Earth Science News  





. Drug-resistant TB on the rise in Asia: WHO

by Staff Writers
Manila (AFP) March 23, 2009
World health chiefs stressed Monday the urgent need for countries to strengthen their health systems to tackle the spread of tuberculosis amid the growing threat of drug-resistant TB.

The World Health Organisation's Dr. Pieter van Maaren told AFP that there were 112,000 new cases of drug-resistant TB in China alone in 2007 and figures for 2008 were likely to be similar.

Van Maaren, WHO's Western Pacific regional adviser for TB, said the Philippines is the second hardest-hit country in the region, with up to 6,000 new cases of resistant TB a year.

Vietnam had an estimated 3,000-4,000 new cases of multi-drug-resistant TB in 2007 while Cambodia had fewer than 1,000 resistant TB cases, he said ahead of World Stop TB Day on Tuesday.

Estimates for 2008 are not yet out but van Maaren told AFP that the rate of new infections will "likely be in the same range" as in 2007.

Exact figures are not available, he said, saying not all of these cases are diagnosed.

Van Maaren, based at the WHO's Western Pacific headquarters in Manila, warned drug-resistant TB was more difficult to diagnose and that drugs to treat it were limited, costly and had more side-effects.

It was "a man-made problem caused by insufficient or inappropriate treatment, a result of patients stopping treatment before they are cured," he said.

This can be seen in the Philippines and partly in China, where many TB patients resorted to "self-medication" without getting the proper medical advice, allowing the TB bacilli to survive, he added.

In contrast, the rates of drug-resistant TB in Vietnam and Cambodia were lower partly because of their good control programmes and also because powerful anti-TB drugs had only been introduced in those countries in the past decade, "so the TB bacilli did not have time to develop resistance."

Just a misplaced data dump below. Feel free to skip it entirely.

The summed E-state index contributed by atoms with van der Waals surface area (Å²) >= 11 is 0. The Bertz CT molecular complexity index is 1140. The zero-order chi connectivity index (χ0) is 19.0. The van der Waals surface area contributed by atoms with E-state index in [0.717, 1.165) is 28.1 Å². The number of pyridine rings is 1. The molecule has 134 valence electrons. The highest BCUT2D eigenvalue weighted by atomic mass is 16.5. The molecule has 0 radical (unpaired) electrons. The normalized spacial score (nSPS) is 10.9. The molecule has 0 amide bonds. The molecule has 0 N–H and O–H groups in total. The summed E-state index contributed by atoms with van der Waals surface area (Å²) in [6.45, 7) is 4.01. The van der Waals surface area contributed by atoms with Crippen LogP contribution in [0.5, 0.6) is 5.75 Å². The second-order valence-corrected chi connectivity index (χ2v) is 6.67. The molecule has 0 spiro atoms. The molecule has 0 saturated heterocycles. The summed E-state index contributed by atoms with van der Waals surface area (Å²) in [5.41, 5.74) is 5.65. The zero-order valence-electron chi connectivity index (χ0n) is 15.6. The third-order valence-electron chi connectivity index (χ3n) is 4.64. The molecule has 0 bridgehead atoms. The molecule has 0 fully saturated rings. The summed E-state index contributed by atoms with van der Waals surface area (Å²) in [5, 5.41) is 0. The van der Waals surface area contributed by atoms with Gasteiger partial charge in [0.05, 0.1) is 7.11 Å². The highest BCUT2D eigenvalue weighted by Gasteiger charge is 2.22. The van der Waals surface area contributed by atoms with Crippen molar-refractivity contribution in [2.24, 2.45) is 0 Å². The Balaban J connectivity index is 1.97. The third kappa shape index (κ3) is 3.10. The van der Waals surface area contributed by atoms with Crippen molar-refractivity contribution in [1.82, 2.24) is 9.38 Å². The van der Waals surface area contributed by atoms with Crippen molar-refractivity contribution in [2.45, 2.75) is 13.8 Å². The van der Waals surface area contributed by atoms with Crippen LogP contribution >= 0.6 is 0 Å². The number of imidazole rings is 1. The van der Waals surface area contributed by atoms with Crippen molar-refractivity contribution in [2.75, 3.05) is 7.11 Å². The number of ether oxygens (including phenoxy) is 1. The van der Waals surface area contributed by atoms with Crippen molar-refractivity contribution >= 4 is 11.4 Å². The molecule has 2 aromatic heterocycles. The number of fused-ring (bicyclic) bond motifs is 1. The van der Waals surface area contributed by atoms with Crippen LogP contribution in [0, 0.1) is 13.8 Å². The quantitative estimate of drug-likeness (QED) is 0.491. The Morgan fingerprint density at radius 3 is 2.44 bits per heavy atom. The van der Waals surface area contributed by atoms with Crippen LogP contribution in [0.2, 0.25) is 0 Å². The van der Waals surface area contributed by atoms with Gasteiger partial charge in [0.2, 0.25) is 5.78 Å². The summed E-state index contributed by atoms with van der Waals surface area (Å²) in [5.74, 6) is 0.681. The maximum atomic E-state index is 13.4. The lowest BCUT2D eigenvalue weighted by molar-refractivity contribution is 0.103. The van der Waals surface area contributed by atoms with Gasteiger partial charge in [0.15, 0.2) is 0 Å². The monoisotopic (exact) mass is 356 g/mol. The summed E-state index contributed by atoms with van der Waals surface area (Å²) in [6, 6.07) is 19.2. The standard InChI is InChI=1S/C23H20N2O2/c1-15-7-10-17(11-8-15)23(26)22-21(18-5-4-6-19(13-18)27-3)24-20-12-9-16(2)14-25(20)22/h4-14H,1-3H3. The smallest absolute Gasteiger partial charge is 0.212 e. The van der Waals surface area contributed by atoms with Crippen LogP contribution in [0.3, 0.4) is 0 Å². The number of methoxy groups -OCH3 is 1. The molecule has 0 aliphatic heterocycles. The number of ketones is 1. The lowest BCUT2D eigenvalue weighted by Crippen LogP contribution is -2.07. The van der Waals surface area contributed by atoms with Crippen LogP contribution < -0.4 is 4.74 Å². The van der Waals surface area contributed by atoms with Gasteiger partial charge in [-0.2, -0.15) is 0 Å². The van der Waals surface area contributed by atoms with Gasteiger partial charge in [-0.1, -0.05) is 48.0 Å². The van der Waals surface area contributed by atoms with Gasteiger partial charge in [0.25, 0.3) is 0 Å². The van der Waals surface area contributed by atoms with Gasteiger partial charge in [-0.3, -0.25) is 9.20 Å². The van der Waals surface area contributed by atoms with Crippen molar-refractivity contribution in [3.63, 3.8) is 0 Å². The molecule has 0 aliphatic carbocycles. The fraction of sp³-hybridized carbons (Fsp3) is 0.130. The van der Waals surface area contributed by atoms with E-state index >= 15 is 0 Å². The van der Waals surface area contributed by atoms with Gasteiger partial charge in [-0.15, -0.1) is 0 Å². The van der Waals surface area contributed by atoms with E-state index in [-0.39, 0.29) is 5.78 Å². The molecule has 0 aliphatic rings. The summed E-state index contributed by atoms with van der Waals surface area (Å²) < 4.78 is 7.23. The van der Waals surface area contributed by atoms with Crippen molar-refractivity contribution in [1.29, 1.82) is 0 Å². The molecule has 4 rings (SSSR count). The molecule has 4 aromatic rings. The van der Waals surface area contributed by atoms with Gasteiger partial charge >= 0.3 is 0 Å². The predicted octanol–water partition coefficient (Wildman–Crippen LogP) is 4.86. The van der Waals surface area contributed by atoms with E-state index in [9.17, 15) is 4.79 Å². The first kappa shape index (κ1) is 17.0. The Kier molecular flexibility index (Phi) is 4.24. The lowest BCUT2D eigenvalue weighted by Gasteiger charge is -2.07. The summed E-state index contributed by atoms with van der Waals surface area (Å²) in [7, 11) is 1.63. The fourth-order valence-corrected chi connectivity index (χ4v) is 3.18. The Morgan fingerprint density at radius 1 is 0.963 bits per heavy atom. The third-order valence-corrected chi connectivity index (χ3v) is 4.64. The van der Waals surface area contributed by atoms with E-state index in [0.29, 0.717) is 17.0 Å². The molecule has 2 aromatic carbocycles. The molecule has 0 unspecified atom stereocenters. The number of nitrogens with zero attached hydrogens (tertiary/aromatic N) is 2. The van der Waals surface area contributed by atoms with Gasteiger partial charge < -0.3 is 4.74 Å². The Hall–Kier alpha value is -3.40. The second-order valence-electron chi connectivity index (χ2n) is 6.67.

WHO regional director for the Western Pacific Shin Young-Soo said despite gains using the WHO-recommended TB control strategy, effective TB control had been hampered by weaknesses in health systems such as chronic staff shortages and inadequate resources.

"Our available tools work but they are not enough," said Shin.

Tuberculosis is a contagious lung disease that spreads through the air, including through coughing and sneezing.

Share This Article With Planet Earth
del.icio.usdel.icio.us DiggDigg RedditReddit
YahooMyWebYahooMyWeb GoogleGoogle FacebookFacebook



Related Links
Epidemics on Earth - Bird Flu, HIV/AIDS, Ebola




Tempur-Pedic Mattress Comparison

Newsletters :: SpaceDaily Express :: SpaceWar Express :: TerraDaily Express :: Energy Daily
XML Feeds :: Space News :: Earth News :: War News :: Solar Energy News
China seeks volunteers for AIDS vaccine trials: report
Beijing (AFP) March 21, 2009
Chinese scientists are seeking volunteers to undergo a second phase of human trials on an AIDS vaccine, state media reported Saturday.

.
Get Our Free Newsletters Via Email
  



  • China chemical factory cave-in kills 11: state media
  • Australian navy helps oil spill efforts
  • Lessons From Hurricane Rita Not Practiced During Ike
  • Main Federal Disaster Relief Law Has Fallen Behind Modern Threat Levels

  • Tokyo declares cherry blossom season open
  • Phytoplankton Is Changing Along The Antarctic Peninsula
  • China says US could hold up climate deal
  • China appeals to exclude exports in climate deal

  • India Set To Launch Imaging Satellite With Israeli Support
  • Nuclear technology tracks Caribbean pollution
  • SciSys Software Sees Cyber Model Of GOCE Turn Into Orbital Model
  • New Aerosol Observing Technique Turns Gray Skies To Blue

  • Analysis: Tankers threaten Turkish Straits
  • Total plans new projects in China: state media
  • Nigeria to halt gas flaring by 2010-2011: minister
  • Analysis: Angolan oil capacity at 2.1M bpd

  • Drug-resistant TB on the rise in Asia: WHO
  • China seeks volunteers for AIDS vaccine trials: report
  • US group funds AIDS, TB research center in SAfrica
  • AIDS threatens African governments: study

  • Animal activists slam plans for Malaysian tiger park
  • Preserved Shark Fossil Adds Evidence To Great White's Origins
  • Australian zoo condemned for shooting lion
  • Putin Bans Russian Baby Seal Hunts

  • Lethal air pollution booms in emerging nations
  • Hong Kong moves to send plastic bags packing
  • Oil spill ship's owners misled us: Australian authorities
  • Australian oil spill '10 times worse' than thought: official

  • Mind-Reading Experiment Highlights How Brain Records Memories
  • 'Peking Man' 200,000 years older than thought: study
  • Girl has six organs removed in surgery
  • Swedish chimp plans ahead for attacks

  • The content herein, unless otherwise known to be public domain, are Copyright 1995-2007 - SpaceDaily.AFP and UPI Wire Stories are copyright Agence France-Presse and United Press International. ESA Portal Reports are copyright European Space Agency. All NASA sourced material is public domain. Additional copyrights may apply in whole or part to other bona fide parties. Advertising does not imply endorsement,agreement or approval of any opinions, statements or information provided by SpaceDaily on any Web page published or hosted by SpaceDaily. Privacy Statement